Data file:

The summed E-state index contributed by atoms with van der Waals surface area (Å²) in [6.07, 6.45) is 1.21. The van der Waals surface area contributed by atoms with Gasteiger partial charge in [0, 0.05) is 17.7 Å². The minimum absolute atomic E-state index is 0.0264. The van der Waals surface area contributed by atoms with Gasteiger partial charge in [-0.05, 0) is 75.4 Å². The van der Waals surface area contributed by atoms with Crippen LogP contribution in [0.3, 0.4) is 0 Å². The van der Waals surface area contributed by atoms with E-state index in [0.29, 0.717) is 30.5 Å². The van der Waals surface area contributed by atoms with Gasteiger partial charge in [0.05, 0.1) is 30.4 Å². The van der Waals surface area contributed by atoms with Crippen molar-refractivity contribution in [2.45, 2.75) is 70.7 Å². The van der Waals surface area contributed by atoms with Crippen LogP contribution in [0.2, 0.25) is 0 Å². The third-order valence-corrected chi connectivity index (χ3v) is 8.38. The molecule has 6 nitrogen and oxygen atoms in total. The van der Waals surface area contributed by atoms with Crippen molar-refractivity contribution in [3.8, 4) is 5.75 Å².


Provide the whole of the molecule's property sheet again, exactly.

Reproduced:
The summed E-state index contributed by atoms with van der Waals surface area (Å²) in [6.07, 6.45) is 1.21. The van der Waals surface area contributed by atoms with Gasteiger partial charge in [0, 0.05) is 17.7 Å². The minimum absolute atomic E-state index is 0.0264. The van der Waals surface area contributed by atoms with Gasteiger partial charge in [-0.05, 0) is 75.4 Å². The van der Waals surface area contributed by atoms with Crippen LogP contribution in [0.3, 0.4) is 0 Å². The van der Waals surface area contributed by atoms with E-state index in [0.29, 0.717) is 30.5 Å². The van der Waals surface area contributed by atoms with Gasteiger partial charge in [0.05, 0.1) is 30.4 Å². The van der Waals surface area contributed by atoms with Crippen molar-refractivity contribution in [2.45, 2.75) is 70.7 Å². The van der Waals surface area contributed by atoms with Crippen LogP contribution in [0.2, 0.25) is 0 Å². The third-order valence-corrected chi connectivity index (χ3v) is 8.38. The molecule has 6 nitrogen and oxygen atoms in total. The van der Waals surface area contributed by atoms with Crippen molar-refractivity contribution in [3.8, 4) is 5.75 Å².